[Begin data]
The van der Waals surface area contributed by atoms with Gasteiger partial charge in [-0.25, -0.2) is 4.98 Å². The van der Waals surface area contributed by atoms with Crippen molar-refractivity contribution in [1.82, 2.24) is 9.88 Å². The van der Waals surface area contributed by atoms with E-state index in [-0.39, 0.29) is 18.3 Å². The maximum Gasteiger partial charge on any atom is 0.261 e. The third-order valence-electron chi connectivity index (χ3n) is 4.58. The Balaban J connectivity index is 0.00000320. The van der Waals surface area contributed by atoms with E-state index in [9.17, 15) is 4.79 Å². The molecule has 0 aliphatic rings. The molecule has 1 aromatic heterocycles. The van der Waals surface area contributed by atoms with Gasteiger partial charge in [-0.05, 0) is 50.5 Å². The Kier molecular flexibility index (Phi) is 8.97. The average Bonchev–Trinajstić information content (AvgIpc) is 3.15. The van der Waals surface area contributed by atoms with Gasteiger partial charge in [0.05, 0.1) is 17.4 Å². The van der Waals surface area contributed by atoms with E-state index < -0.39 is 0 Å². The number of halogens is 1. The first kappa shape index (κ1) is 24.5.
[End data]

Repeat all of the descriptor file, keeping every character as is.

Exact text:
The van der Waals surface area contributed by atoms with Gasteiger partial charge in [-0.25, -0.2) is 4.98 Å². The van der Waals surface area contributed by atoms with Crippen molar-refractivity contribution in [1.82, 2.24) is 9.88 Å². The van der Waals surface area contributed by atoms with E-state index in [-0.39, 0.29) is 18.3 Å². The maximum Gasteiger partial charge on any atom is 0.261 e. The third-order valence-electron chi connectivity index (χ3n) is 4.58. The Balaban J connectivity index is 0.00000320. The van der Waals surface area contributed by atoms with E-state index in [9.17, 15) is 4.79 Å². The molecule has 0 aliphatic rings. The molecule has 1 aromatic heterocycles. The van der Waals surface area contributed by atoms with Gasteiger partial charge in [-0.05, 0) is 50.5 Å². The Kier molecular flexibility index (Phi) is 8.97. The average Bonchev–Trinajstić information content (AvgIpc) is 3.15. The van der Waals surface area contributed by atoms with Gasteiger partial charge in [0.05, 0.1) is 17.4 Å². The van der Waals surface area contributed by atoms with E-state index < -0.39 is 0 Å². The number of halogens is 1. The first kappa shape index (κ1) is 24.5.